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Arterioscler Thromb Vasc Biol. 2001 Apr;21(4):603-10.

C-reactive protein, fibrin D-dimer, and incident ischemic heart disease in the Speedwell study: are inflammation and fibrin turnover linked in pathogenesis?

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  • 1University Department of Medicine, Royal Infirmary, Glasgow.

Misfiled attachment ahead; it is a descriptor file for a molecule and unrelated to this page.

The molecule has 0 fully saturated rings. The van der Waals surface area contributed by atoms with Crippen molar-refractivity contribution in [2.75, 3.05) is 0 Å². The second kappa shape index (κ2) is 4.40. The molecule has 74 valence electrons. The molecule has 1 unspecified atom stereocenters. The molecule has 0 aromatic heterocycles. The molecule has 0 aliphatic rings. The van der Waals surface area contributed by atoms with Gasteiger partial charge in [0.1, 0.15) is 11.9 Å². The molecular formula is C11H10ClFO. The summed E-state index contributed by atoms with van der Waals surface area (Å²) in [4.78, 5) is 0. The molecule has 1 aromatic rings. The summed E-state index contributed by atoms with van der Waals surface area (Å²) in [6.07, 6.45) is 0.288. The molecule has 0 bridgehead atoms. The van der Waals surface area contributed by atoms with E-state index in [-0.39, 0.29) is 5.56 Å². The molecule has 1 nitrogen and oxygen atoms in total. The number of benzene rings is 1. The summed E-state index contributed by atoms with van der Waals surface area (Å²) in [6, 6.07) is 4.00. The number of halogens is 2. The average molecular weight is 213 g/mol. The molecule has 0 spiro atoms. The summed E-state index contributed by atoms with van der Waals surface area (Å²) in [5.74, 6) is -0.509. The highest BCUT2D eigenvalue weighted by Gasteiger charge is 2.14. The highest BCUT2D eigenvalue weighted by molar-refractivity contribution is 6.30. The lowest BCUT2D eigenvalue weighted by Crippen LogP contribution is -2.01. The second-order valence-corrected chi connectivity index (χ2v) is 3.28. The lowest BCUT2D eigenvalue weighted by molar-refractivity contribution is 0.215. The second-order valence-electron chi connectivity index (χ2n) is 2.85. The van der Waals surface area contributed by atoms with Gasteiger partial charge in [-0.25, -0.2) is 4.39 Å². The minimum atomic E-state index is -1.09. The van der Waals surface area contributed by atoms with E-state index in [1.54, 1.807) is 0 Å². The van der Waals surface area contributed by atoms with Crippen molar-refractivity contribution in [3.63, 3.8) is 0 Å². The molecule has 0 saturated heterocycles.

Plasma levels of C-reactive protein (CRP, a marker of the reactant plasma protein component of the inflammatory response) and of fibrin D-dimer (a marker of cross-linked fibrin turnover) have each been associated in recent studies with the risk of future ischemic heart disease (IHD). Previous experimental studies have shown that fibrin degradation products, including D-dimer, have effects on inflammatory processes and acute-phase protein responses. In the Speedwell Prospective Study, we therefore measured CRP and D-dimer levels in stored plasma samples from 1690 men aged 49 to 67 years who were followed-up for incident IHD for an average of 75+/-4 months (mean+/-SD) and studied their associations with each other, with baseline and incident IHD, and with IHD risk factors. CRP and D-dimer levels were each associated with age, plasma fibrinogen, smoking habit, and baseline evidence of IHD. CRP was associated with D-dimer (r=0.21, P<0.00001). On univariate analyses, both CRP and D-dimer were associated with incident IHD. The incidence of IHD increased with CRP independently of the level of D-dimer (P=0.0002) and also increased with D-dimer independently of the level of CRP (P=0.048). In multivariate analyses, inclusion of D-dimer and conventional risk factors reduced the strength of the association between CRP and incident IHD; likewise, inclusion of CRP and conventional risk factors reduced the strength of the association between D-dimer and incident IHD. We conclude that although these respective markers of inflammation and fibrin turnover show modest association with each other in middle-aged men, they may have additive associations with risk of incident IHD. Further larger studies are required to test this hypothesis.

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